When it opened in 1999, Spider-Man was technologically avant garde, a stunning combination of motion programming, 3-D animation and live action that would later provide the foundation that Forbidden Journey was built on. The primary creator of both rides was Thierry Coup, who is now a VP at Universal.
Last month, after a brief closure, Spider-Man reopened with updated technology. The ride track, the cars and the story line remain basically the same. But it has been re-animated with Infitec 3-D projection, 4K high-definition imaging and new audio that leapfrogged it ahead more than a decade.
It is indeed amazing.
I rode Spider-Man on Wednesday, got off and got right back in line to ride it again. On the right day, I might argue that the updated Spider-Man is better than Forbidden Journey (which I also rode Wednesday) – even without the advantage of the robotic arm motion that the Harry Potter ride boasts.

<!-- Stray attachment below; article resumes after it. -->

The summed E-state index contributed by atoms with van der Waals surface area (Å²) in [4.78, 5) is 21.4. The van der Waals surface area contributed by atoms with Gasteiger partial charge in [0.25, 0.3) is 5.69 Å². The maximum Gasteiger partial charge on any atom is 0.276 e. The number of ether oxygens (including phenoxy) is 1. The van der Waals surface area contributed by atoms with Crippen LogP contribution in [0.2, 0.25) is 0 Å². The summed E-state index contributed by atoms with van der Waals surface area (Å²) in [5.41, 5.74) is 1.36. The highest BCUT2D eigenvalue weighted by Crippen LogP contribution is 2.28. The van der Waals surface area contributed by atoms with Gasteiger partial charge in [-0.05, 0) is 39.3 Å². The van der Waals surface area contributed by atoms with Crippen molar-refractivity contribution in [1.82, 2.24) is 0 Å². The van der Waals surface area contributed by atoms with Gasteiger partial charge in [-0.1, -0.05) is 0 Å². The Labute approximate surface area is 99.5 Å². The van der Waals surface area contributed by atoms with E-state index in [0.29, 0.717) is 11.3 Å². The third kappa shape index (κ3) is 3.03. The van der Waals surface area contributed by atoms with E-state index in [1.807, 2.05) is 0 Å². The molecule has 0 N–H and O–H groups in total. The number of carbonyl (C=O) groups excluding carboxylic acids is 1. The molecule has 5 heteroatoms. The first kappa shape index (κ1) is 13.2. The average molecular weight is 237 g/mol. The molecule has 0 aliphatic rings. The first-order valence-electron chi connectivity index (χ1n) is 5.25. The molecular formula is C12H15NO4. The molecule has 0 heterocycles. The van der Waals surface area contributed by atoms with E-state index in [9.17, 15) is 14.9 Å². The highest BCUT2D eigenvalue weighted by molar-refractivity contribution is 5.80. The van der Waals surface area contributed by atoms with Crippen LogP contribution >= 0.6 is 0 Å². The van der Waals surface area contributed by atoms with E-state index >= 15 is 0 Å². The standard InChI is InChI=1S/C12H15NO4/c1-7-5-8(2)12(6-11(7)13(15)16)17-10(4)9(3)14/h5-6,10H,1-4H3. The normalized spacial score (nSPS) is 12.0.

The high-definition imaging has been updated – the Spider-Man who crouches on the front of your vehicle is a more buff Spider-Man. The villain Hobgoblin has a darker look.
The re-animation added deeper, richer detail, although the scenery changes so quickly that it’s hard to pin down the new detail (Universal says you can see the stitching on Spider-Man’s glove and people in the windows of buildings if you look closely enough).
Everything is just a bit more in your face – the flaming pumpkin that Hobgoblin hurls at the car, the web that catches the car as it plummets straight down, the bricks that crash into the car after Dr. Octopus bursts through a wall – they will make you flinch, if not duck. Even the material used in the 3-D glasses is upgraded. And if you pay attention, you’ll spot Spider-Man’s co-creator, Stan Lee, in a couple of cameo appearances.
Who would have thought that a ride that was great to begin with could get so much better? Thierry Coup did.